The Science behind PortaDine
Combining fast and slow cooking for the best cooking results is always a challenge, even for professional chefs. This new invention, the PortaDine, has solved this challenge by hybrid fast and slow, wet and dry cooking utilising a water cooling system technology. Scientifically, water does not like to heat up above the standard boiling temperature of 100°C at atmospheric pressure and can evaporate at a lesser temperature.
Fast and slow cooking means achieving a crispy exterior and a uniformly cooked interior without compromising either. This is traditionally achieved at high-end restaurants when food is cooked under two different temperatures at two physical stages.
In this invention a flame-less gas-fired ceramic infrared heatwave generator is designed at a critically calculated heat wavelength to produce a radiant controlled heat temperature above 400°C+. The flat heatwave generator is positioned vertically in such a way as to oppose the generated vapor circa of 100°C+ emanating from the moisture tray. This then gets gently directed outwards by the porous ceramic burner pressure and subsequently drafted upwards to sandwich the food in between and create the heat potential difference to achieve the hybrid cooking function in one stage. During the first half cycle, the food side of 400°C+ will undergo fast cooking for the external crispy result while the food side of 100°C+ will undergo slow cooking in conjunction with the accelerated heat transfer inside the food via conduction. This is formed under the creation of the heat potential difference resulting in internal uniformed cooking. Similarly, when food is rotated in the second half cycle, the food sides alternate to take turns for fast and slow cooking achieving both functions in one cooking phase.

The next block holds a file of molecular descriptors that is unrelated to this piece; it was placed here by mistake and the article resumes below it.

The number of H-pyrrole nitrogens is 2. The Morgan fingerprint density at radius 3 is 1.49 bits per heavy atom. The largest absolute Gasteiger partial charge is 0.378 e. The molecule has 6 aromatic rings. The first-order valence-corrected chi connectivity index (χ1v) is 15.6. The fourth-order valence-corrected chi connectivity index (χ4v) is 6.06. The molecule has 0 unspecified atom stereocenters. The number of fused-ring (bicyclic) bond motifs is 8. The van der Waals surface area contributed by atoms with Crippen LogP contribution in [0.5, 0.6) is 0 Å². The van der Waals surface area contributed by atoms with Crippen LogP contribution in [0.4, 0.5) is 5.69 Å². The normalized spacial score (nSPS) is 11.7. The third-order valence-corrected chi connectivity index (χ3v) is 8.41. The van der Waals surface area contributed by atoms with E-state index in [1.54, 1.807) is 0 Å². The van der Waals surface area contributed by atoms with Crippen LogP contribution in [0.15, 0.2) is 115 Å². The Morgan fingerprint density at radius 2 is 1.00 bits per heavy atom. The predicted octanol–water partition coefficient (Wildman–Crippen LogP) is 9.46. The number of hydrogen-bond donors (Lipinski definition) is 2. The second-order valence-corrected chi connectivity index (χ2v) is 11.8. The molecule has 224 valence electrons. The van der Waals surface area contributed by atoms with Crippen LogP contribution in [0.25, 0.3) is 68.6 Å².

In conventional barbeques the surrounding air heats up almost to the same temperature around the food resulting in negligible nett heat potential difference from end to end, unlike the PortaDine where the coolant vapour on the opposite side of the food pulls the 400°C+ air temperature down towards 100°C+ which makes it possible for two different temperatures to co-exist inside of one cooking chamber.
The second part of the invention is the generated vapour inside the BBQ chamber which infuses moisture into the food to compensate for any loss during the cooking process where fat becomes quarantined in the moisture tray and does not permeate back into food to give a healthy, tender, juicy result. Hybrid and moisture infusion functions are a must when it comes to flavour, colour and caramelisation of the food.